Target (TGT) fell to a 52-week low recently, as the company's shares shed nearly 5% on news of weaker same-store sales. The company lowered its July same-store sales guidance from a 4-6% rise to the 3-4% range. The company did not issue any further details or reasons for the reduction in guidance.

In response to the forecasted decline, AG Edwards cut its recommendation from buy to hold, along with its 2007 full-year earnings guidance, which it cut to $3.06 from $3.10.

Target has been a strong performer in the retail space over the last few years, and its shares have nearly doubled from the lows it posted at the start of 2003. This is, in part, due to the strong operational performance of the company in 2005, which saw revenue and earnings increases of 12.3% and 27%, respectively. Target has also benefited from the weakness Wal-Mart (WMT) displayed over the same period, as employee costs and decreasing margins have plagued the world's largest retailer.

Recently though, shares of Target, along with the retail sector overall, have faced pressure as concerns of an economic slowdown have increased due to higher energy prices, and continued interest rate hikes. It is becoming more and more likely that consumers will start to feel a real pinch at the register and reduce their spending. This will only continue to hurt Target and other retailers.

Of course, when investors look for shelter during periods of economic downturn, consumer staples are often considered the first line of defense. With Target and Wal-Mart being discount retailers, they sell a large number of consumer staples, there is an argument that they could be good investments during times of an economic slowdown.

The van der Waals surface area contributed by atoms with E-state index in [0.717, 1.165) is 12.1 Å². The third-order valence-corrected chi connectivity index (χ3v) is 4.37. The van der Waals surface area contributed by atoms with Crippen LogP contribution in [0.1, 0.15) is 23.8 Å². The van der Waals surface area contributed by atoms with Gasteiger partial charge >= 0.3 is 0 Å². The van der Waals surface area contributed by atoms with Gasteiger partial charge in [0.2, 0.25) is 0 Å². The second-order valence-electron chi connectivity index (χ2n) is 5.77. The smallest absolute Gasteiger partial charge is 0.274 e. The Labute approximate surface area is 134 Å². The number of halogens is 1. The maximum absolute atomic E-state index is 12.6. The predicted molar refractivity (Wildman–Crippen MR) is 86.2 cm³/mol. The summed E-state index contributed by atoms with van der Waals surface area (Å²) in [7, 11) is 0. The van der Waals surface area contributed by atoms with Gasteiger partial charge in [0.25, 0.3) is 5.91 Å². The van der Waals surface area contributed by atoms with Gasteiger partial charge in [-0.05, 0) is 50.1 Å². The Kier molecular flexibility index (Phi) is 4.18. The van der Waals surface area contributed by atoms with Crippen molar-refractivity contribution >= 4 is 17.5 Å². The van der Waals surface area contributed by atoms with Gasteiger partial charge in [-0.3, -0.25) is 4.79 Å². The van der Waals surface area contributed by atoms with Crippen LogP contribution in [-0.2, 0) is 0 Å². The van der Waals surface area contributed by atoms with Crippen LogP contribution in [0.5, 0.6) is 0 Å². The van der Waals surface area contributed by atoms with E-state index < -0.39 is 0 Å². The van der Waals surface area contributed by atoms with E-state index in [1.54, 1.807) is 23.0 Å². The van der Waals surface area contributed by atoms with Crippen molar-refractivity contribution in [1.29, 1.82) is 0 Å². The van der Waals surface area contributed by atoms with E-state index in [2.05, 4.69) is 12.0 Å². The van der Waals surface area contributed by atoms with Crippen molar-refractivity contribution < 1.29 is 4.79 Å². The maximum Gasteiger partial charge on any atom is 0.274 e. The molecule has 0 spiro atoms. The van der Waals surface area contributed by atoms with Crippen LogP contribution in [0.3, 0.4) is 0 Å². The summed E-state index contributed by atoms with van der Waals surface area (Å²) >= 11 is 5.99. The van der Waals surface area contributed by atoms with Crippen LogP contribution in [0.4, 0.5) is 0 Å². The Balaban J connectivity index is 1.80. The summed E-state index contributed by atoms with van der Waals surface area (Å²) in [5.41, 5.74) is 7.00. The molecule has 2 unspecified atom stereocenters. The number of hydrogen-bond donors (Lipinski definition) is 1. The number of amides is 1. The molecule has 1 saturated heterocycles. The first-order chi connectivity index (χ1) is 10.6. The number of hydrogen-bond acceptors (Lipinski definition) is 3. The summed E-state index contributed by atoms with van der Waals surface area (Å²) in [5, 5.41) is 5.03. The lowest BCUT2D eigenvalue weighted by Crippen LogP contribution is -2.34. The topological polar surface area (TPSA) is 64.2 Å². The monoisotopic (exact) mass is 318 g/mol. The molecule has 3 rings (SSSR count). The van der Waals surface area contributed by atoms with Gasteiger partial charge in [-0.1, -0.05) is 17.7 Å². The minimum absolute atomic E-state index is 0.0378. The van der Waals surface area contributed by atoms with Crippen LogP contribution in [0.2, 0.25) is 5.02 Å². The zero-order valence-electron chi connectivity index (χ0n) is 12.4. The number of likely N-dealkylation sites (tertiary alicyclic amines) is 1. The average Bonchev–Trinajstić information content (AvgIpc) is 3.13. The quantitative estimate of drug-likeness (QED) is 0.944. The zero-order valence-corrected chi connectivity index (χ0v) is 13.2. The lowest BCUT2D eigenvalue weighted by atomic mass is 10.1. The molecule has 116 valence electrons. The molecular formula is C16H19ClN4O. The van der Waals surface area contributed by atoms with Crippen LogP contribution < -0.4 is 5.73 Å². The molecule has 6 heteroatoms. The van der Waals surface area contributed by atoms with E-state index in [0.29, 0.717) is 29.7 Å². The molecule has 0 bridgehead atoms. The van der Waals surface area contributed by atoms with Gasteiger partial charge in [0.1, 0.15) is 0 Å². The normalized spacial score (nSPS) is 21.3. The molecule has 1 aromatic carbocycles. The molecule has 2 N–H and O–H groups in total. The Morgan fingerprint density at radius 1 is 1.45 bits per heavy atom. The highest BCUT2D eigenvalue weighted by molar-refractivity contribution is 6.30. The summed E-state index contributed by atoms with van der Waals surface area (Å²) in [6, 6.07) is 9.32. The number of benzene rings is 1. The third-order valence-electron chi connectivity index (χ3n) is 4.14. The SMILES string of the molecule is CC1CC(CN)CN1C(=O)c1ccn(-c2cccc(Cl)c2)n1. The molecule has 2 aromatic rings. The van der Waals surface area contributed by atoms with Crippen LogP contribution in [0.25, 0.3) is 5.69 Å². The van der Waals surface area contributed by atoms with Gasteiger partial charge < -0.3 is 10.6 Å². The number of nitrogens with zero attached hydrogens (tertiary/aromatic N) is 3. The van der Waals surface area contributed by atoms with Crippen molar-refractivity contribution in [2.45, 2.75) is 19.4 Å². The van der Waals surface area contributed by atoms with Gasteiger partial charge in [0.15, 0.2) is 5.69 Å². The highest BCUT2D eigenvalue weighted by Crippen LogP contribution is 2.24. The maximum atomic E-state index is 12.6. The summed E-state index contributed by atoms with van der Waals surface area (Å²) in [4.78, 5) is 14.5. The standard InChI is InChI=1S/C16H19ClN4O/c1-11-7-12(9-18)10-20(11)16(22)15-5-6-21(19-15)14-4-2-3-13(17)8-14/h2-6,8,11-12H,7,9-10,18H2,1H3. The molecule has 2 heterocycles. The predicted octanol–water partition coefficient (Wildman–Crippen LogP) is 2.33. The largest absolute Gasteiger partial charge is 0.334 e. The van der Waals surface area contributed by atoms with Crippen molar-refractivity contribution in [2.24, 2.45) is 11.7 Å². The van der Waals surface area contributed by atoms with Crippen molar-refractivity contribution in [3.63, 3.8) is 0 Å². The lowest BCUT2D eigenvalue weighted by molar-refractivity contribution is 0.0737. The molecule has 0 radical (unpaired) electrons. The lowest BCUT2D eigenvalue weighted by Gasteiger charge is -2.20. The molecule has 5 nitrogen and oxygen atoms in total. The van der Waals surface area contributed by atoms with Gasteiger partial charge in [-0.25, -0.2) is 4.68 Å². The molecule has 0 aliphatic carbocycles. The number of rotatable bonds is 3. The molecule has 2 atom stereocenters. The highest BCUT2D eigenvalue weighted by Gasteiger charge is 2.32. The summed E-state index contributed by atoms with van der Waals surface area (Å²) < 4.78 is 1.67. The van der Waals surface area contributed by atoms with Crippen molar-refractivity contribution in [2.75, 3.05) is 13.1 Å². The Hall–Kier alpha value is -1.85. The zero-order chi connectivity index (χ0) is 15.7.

But in reality, it would be a difficult case to make, as both retailers' main demographics are those who would be hit hardest by increasing living costs, which will likely lead to continue same-store sales declines, and pressure on the companies shares. Within the retail segment, however, these companies will likely be the best bet, as other companies are much more susceptible to the downside effects of economic slowdowns.

For example, electronic retailers such as Best Buy (BBY) and Circuit City (CC) would likely be harder-hit as consumers put off the purchase of high-end TVs, which have been a strong performer for both companies in the past year. Concerns should also be placed towards the home improvement retailers such as Home Depot (HD) and Lowe's (LOW), as homeowners would likely put off renovation plans.

If you think that an economic slowdown is a foregone conclusion, you are likely to do better playing the more notable defensive industries. Look for companies within the pharmaceuticals industry, such as Johnson & Johnson (JNJ) and Proctor & Gamble (PG), or within the food industry such as Kroger (KR) and Safeway (SWY).

In the short term, it may be wise to avoid the retail sector and have a wait and see attitude.

Related Articles
  1. Stock Analysis

    Analyzing Altria's Return on Equity (ROE) (MO)

    Learn about Altria Group's return on equity (ROE) and analyze net profit margin, asset turnover and financial leverage to determine what is causing its high ROE.